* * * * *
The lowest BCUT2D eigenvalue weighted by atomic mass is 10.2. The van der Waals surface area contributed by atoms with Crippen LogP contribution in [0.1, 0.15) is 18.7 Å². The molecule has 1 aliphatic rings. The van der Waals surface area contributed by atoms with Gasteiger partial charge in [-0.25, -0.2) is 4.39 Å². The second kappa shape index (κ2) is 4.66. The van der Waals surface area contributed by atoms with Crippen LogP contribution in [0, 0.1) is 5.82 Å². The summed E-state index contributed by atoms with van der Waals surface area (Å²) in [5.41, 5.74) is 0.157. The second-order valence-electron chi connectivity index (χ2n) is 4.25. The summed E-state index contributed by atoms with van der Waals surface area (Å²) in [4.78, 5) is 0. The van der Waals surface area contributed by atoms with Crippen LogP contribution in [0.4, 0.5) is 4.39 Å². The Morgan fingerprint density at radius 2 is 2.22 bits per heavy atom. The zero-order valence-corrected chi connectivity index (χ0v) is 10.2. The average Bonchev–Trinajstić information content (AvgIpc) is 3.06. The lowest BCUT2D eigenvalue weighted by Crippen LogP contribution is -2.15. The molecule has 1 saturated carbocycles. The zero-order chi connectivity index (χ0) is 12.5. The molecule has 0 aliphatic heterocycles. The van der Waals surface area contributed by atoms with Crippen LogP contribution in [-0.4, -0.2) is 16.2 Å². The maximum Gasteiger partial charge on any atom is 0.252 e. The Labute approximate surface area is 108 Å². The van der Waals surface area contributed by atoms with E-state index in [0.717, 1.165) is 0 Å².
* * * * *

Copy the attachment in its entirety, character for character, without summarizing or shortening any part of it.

The lowest BCUT2D eigenvalue weighted by atomic mass is 10.2. The van der Waals surface area contributed by atoms with Crippen LogP contribution in [0.1, 0.15) is 18.7 Å². The molecule has 1 aliphatic rings. The van der Waals surface area contributed by atoms with Gasteiger partial charge in [-0.25, -0.2) is 4.39 Å². The second kappa shape index (κ2) is 4.66. The van der Waals surface area contributed by atoms with Crippen LogP contribution in [0, 0.1) is 5.82 Å². The summed E-state index contributed by atoms with van der Waals surface area (Å²) in [5.41, 5.74) is 0.157. The second-order valence-electron chi connectivity index (χ2n) is 4.25. The summed E-state index contributed by atoms with van der Waals surface area (Å²) in [4.78, 5) is 0. The van der Waals surface area contributed by atoms with Crippen LogP contribution in [0.4, 0.5) is 4.39 Å². The Morgan fingerprint density at radius 2 is 2.22 bits per heavy atom. The zero-order valence-corrected chi connectivity index (χ0v) is 10.2. The average Bonchev–Trinajstić information content (AvgIpc) is 3.06. The lowest BCUT2D eigenvalue weighted by Crippen LogP contribution is -2.15. The molecule has 1 saturated carbocycles. The zero-order chi connectivity index (χ0) is 12.5. The molecule has 0 aliphatic heterocycles. The van der Waals surface area contributed by atoms with Crippen LogP contribution in [-0.4, -0.2) is 16.2 Å². The maximum Gasteiger partial charge on any atom is 0.252 e. The Labute approximate surface area is 108 Å². The van der Waals surface area contributed by atoms with E-state index in [0.717, 1.165) is 0 Å².